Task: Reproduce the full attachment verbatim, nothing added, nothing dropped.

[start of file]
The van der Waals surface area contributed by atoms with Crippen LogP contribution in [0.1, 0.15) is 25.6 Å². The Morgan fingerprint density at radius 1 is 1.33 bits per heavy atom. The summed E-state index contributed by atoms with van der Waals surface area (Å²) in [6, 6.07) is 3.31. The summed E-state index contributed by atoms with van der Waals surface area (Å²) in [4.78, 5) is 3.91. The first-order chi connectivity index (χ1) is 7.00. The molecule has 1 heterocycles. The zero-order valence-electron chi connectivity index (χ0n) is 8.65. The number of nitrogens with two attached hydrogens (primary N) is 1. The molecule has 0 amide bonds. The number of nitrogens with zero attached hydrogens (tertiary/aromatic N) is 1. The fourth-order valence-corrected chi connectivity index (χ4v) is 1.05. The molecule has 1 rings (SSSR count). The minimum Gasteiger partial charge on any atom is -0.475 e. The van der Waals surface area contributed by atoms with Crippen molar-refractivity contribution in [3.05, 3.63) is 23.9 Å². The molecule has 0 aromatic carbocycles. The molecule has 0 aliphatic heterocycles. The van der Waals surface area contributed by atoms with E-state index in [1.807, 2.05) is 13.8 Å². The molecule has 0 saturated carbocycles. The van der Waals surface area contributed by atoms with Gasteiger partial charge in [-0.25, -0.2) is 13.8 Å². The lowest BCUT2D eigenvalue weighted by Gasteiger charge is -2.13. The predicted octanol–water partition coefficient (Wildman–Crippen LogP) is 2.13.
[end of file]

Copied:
The van der Waals surface area contributed by atoms with Crippen LogP contribution in [0.1, 0.15) is 25.6 Å². The Morgan fingerprint density at radius 1 is 1.33 bits per heavy atom. The summed E-state index contributed by atoms with van der Waals surface area (Å²) in [6, 6.07) is 3.31. The summed E-state index contributed by atoms with van der Waals surface area (Å²) in [4.78, 5) is 3.91. The first-order chi connectivity index (χ1) is 7.00. The molecule has 1 heterocycles. The zero-order valence-electron chi connectivity index (χ0n) is 8.65. The number of nitrogens with two attached hydrogens (primary N) is 1. The molecule has 0 amide bonds. The number of nitrogens with zero attached hydrogens (tertiary/aromatic N) is 1. The fourth-order valence-corrected chi connectivity index (χ4v) is 1.05. The molecule has 1 rings (SSSR count). The minimum Gasteiger partial charge on any atom is -0.475 e. The van der Waals surface area contributed by atoms with Crippen molar-refractivity contribution in [3.05, 3.63) is 23.9 Å². The molecule has 0 aromatic carbocycles. The molecule has 0 aliphatic heterocycles. The van der Waals surface area contributed by atoms with E-state index in [1.807, 2.05) is 13.8 Å². The molecule has 0 saturated carbocycles. The van der Waals surface area contributed by atoms with Gasteiger partial charge in [-0.25, -0.2) is 13.8 Å². The lowest BCUT2D eigenvalue weighted by Gasteiger charge is -2.13. The predicted octanol–water partition coefficient (Wildman–Crippen LogP) is 2.13.